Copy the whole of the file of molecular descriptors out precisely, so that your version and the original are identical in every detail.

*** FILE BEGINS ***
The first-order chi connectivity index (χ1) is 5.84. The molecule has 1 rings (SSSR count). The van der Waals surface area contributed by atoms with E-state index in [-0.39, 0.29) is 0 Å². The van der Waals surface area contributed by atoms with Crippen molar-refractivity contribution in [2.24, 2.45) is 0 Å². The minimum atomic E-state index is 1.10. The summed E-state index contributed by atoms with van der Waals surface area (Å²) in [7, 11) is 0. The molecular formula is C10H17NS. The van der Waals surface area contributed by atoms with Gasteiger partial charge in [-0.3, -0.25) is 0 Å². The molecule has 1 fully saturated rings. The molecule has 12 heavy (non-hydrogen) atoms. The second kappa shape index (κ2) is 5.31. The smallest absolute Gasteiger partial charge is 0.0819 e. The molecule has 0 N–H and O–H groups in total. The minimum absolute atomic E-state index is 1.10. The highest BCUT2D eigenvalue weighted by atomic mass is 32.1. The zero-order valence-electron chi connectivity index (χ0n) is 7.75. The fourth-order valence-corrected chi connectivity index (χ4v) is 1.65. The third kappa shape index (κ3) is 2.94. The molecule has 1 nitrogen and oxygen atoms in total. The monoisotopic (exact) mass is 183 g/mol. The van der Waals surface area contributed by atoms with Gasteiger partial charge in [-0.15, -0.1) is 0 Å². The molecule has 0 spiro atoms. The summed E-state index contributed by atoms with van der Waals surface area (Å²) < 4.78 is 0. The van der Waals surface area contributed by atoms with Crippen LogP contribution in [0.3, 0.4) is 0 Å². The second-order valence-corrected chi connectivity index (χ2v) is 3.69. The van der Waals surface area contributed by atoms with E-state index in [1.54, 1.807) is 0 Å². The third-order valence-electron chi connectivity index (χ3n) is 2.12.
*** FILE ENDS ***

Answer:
The first-order chi connectivity index (χ1) is 5.84. The molecule has 1 rings (SSSR count). The van der Waals surface area contributed by atoms with E-state index in [-0.39, 0.29) is 0 Å². The van der Waals surface area contributed by atoms with Crippen molar-refractivity contribution in [2.24, 2.45) is 0 Å². The minimum atomic E-state index is 1.10. The summed E-state index contributed by atoms with van der Waals surface area (Å²) in [7, 11) is 0. The molecular formula is C10H17NS. The van der Waals surface area contributed by atoms with Gasteiger partial charge in [-0.3, -0.25) is 0 Å². The molecule has 1 fully saturated rings. The molecule has 12 heavy (non-hydrogen) atoms. The second kappa shape index (κ2) is 5.31. The smallest absolute Gasteiger partial charge is 0.0819 e. The molecule has 0 N–H and O–H groups in total. The minimum absolute atomic E-state index is 1.10. The highest BCUT2D eigenvalue weighted by atomic mass is 32.1. The zero-order valence-electron chi connectivity index (χ0n) is 7.75. The fourth-order valence-corrected chi connectivity index (χ4v) is 1.65. The third kappa shape index (κ3) is 2.94. The molecule has 1 nitrogen and oxygen atoms in total. The monoisotopic (exact) mass is 183 g/mol. The van der Waals surface area contributed by atoms with Gasteiger partial charge in [-0.15, -0.1) is 0 Å². The molecule has 0 spiro atoms. The summed E-state index contributed by atoms with van der Waals surface area (Å²) < 4.78 is 0. The van der Waals surface area contributed by atoms with Crippen LogP contribution in [0.3, 0.4) is 0 Å². The second-order valence-corrected chi connectivity index (χ2v) is 3.69. The van der Waals surface area contributed by atoms with E-state index in [1.54, 1.807) is 0 Å². The third-order valence-electron chi connectivity index (χ3n) is 2.12.